Where do you turn for creative inspiration?

 I watch a LOT of TV and movies, in all the genres I can find. Absorbing new content always inspires me. Also, just listening to music, reading, or spending time in nature helps. Sometimes I’ll pick up random hobbies like knitting or embroidery, just something to keep my mind occupied in different ways and I feel like in doing that your brain is able to process the world around you.

 

What do you do when you start feeling creative burnout?

I’ve never fully mastered this one, so if you figure it out, please let me know! There’s a lot to be said for stepping away from your computer and walking around. If I go for a long walk with my headphones and music, my brain can almost always work out what it’s trying to figure out. During quarantine, I’ve also discovered the value of a lunch hour bath. It sounds pretty unconventional, but it is a really good way to switch your brain off for a few.

 

What’s your favorite film and/or TV series?

I have so many, so this question is almost impossible! Some of my favorite TV shows that I’ve watched recently are Hacks, Mare of Easttown, The Righteous Gemstones, and High on the Hog Some of my favorite films are Se7en, The Shining, Silence of the Lambs, High Tension, Eye of the Beholder, Fight Club, and the list goes on and on. My all-time favorite film is a Japanese movie called Suicide Club. It’s a really bizarre film, but the director Sion Sono was a performance artist and activist who evolved his work into film and I think it’s a really interesting and unique film for that reason.

 

If you could collaborate with any director/producer/editor/etc. living or dead, who would it be and why?

I’ve been lucky to work with some absolutely incredible artists, including a couple of dream ones. Working with Sam Esmail and his whole team was a dream experience for me. His team is not only SO wildly talented but really amazing at bringing out some of your own best work that you didn’t even know was in there. The entire A Black Lady Sketch Show team is just so skilled at what they do and hilarious and a dream to work with. I really love sitting in sessions with them and collaborating/laughing with them! Kirk Baxter and Angus Wall are the editors who inspired me to become an editor in the first place so it would be a dream to meet or work with them in some capacity. I absolutely love Elísabet Ronaldsdottir’s editing as well. As an activist, Sion Sono, who I mentioned before, is someone I would love to work with on something.

 

What career and/or life advice would you give your younger self? 

Stop. Breathe. You’re your own worst enemy.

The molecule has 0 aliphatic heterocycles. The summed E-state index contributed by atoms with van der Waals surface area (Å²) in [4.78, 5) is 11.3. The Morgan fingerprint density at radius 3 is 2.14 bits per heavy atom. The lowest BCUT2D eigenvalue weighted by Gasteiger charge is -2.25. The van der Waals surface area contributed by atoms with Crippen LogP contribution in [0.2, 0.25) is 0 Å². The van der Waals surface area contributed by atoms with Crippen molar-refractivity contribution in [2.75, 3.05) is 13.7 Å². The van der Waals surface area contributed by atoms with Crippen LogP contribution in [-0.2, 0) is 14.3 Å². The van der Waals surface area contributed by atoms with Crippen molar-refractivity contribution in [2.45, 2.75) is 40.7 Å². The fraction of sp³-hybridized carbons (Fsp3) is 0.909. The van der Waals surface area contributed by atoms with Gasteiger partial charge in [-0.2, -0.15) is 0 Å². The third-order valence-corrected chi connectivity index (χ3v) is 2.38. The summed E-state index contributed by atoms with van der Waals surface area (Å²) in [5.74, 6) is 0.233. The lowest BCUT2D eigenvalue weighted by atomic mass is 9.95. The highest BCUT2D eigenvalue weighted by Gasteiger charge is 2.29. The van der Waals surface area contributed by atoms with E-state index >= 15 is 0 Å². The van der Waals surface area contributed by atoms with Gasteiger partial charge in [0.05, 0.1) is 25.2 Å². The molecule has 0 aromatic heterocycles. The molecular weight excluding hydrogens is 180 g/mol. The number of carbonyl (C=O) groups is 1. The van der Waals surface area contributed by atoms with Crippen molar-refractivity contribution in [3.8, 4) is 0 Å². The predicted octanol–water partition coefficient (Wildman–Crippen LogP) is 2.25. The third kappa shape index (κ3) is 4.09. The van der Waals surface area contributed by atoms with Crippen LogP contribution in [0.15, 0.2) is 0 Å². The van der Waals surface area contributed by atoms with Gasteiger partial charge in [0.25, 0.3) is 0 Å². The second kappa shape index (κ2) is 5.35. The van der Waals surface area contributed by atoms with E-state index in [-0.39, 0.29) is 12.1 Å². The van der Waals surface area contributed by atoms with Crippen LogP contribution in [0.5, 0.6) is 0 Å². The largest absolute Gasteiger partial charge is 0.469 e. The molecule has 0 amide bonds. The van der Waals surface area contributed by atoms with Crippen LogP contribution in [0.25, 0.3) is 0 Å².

You’re also on the board of the Girls Empowerment Sierra Leone organization and you co-founded End Ebola Now. Can you tell us why they are important to you, and how people can help?

Absolutely! Sierra Leone is where my family is from and a place that I love more than anything in this world, so both of these organizations mean everything to me. Girls Empowerment Sierra Leone (GESL) is an organization I am on the board for that I am so proud of. GESL enhances the leadership skills of adolescent girls to become effective advocates and social change agents in their communities. It is a year-round program for girls 11-16 that offers workshops and support, where they learn leadership skills, advocacy, activism, and get involved in their communities. They do community advocacy projects throughout the year, and we have an Emergency Assistance Program to make sure that no girl is ever restricted from the education she deserves due to situations beyond her control. GESL started as a one-day summit with 9 girls in 2012, and since we started we have year-round programming and have been able to reach over 400 girls and their families.

 

End Ebola Now is a program that was built out of frustration and necessity. During the Ebola crisis in West Africa which started in 2014, a lot of misinformation was being spread, and accurate information was simply not reaching rural areas which were being hit the hardest. A group of Sierra Leonean diaspora and myself saw a need to spread as much accurate and current information as possible, and so End Ebola Now was born. There are 26 languages in Sierra Leone, so we basically created a PSA campaign and visual flyers within various languages to be able to reach as far as possible via radio, television, and regional channels. This campaign evolved into fundraising as well when we learned that, during all of the devastation, there was only one fully functioning hospital left in Sierra Leone (Emergency USA). At this time, dancing had been banned in Sierra Leone because Ebola is so contagious that it also spreads through sweat (anyone who knows West African culture knows what a staple dancing is). We created a fundraising challenge called #ShakeEbolaOff which was a dance challenge, to try to show people back home that the world was with them, but also to raise awareness and funds for Emergency USA. To our surprise, Kevin Bacon and other celebrities joined in on the challenge and really helped to push the platform further than we could have imagined and really helped to ensure funds directly reached Emergency USA’s hospital in Sierra Leone. The West African Ebola crisis ended in 2016 thankfully, but other outbreaks have happened since then in Congo, and again in Guinea. If interested, endebolanow.com/ can tell you more about our campaigns, and emergencyusa.org/ has information about their various amazing hospitals around the world and their programs!